In 701 B.C. the Assyrian empire was in its ascendancy. It had already vanquished the kingdom of Israel to the north including the capital at Samaria. It then prepared an assault on Judah and its capital at Jerusalem.
But in one of those significant events that changes the course of world history, Assyria was repelled. Jerusalem was saved until 586 B.C. when the Babylonians sacked the city, forcing its leadership class into exile.
Henry Aubin, in a major feat of scholarship, determines that Jerusalem was aided by a Kushite army from Africa which had marched northeast from the Nile valley. While the Bible attributes the Assyrian retreat to an angel and secular commentators cite pestilence, Aubin, in a meticulously documented work, demonstrates that an alliance with the African nation of Kush bolstered Jerusalem’s defences.
Kush, also known as Nubia, was located in what is now southern Egypt and northern Sudan. A monarchy that existed for more than 1000 years, from 900 B.C. to A.D. 350, Kushites held sway over Egypt from 712 B.C. to about 660 B.C. Of Egypt’s 31 dynasties, this, the 25th Dynasty, is the only one that all scholars agree, was black.
The commander of the Kushite expeditionary force was Taharqa (or as the Bible calls him Tirhakah). This Kushite prince, who had his own interests in halting Assyrian expansion, likely caught the aggressors by surprise as they prepared their siege of Jerusalem.
Aubin offers a thrilling military history and a stirring political analysis of the ancient world. He also sees the event as influential over the centuries.
The Kushite rescue of the Hebrew kingdom of Judah enabled the fragile, war-ravaged state to endure, to nurse itself back to economic and demographic health, and allowed the Hebrew religion, Yahwism, to evolve within the next several centuries into Judaism. Thus emerged the monotheistic trunk supporting Christianity and Islam.
Solar Dance: Genius, Forgery, and the Crisis of Truth in the Modern Age
Solar Dance: Van Gogh, Forgery, and the Eclipse of Certainty
Knopf Canada 2012
Harvard University Press 2012
Reviews for Solar Dance
Van Gogh, Forgery, and the Eclipse of Certainty
“Solar Dance conveys the heady atmosphere that made Berlin the first European capital to embrace the transforming potential of art in a secular age. Yet it also created the idealogical void that ended in the rise of Hitler” –Wall Street Journal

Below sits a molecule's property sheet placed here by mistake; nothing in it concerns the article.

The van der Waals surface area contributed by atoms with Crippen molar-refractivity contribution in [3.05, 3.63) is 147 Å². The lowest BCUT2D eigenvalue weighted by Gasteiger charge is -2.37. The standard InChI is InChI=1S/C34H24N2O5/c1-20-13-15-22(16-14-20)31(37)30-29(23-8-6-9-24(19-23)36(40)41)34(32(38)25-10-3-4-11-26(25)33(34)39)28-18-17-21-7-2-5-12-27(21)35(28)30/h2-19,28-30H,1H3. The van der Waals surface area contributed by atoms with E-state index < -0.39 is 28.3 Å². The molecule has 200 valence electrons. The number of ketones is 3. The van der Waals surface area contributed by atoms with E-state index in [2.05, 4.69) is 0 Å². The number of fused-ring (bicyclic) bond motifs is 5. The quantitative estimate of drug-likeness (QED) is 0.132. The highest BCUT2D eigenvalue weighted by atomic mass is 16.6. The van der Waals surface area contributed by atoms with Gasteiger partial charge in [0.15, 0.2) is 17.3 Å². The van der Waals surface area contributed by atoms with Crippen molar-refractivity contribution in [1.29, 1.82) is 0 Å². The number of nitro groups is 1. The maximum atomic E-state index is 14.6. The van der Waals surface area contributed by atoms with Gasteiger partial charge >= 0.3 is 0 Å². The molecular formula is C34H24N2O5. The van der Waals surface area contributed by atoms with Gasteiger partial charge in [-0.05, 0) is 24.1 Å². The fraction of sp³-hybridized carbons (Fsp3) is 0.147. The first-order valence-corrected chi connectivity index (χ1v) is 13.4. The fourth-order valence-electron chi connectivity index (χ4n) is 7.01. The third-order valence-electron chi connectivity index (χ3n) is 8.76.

“Eksteins tells his story in a suitably looping and layered manner, with many darts and artful reverses, using a range of knowledge and allusion reminiscent of his 1989 masterpiece, Rites of Spring.” – Globe and Mail
“Eksteins is a major historian and Solar Dance, like everything he writes, deserves a wide and attentive readership. ” – National Post
“Solar Dance is a strong case study in art history.” –Quill & Quire
“[Solar Dance] conveys a vivid sense of the art and culture of Weimar Germay, and some surprising connections to our own.” –Troy Media
“Modris Eksteins’ book comes alive and literally draws one leaning into the pages when the narrative of Wacker is central to the page.” – By the Book Reviews Blog
“Solar Dance vividly captures the large within the small…. It’s a story of an evocative moment along the 20th century’s ideology-ravaged road.”
“Uses Van Gogh as a prism to illuminate the contradictions and complexities of modernism and modernity. The results are learned . . . elegant . . . provocative.” —Winnipeg Free Press
“[C]aptivating story of a changing world, of authenticity versus forgery, of money versus art, and the established order of experts and gallery owners and museum directors versus ‘the little guy’.” –Kirkus Reviews
“A fascinating story, combining art history with social commentary and political acumen. Interwar Germany is well drawn and the search for purpose and meaning is one all readers will recognize.” –Library Journal
“Eksteins’s book does a fine job of chronicling the era’s aesthetic confusion.” –American Scholar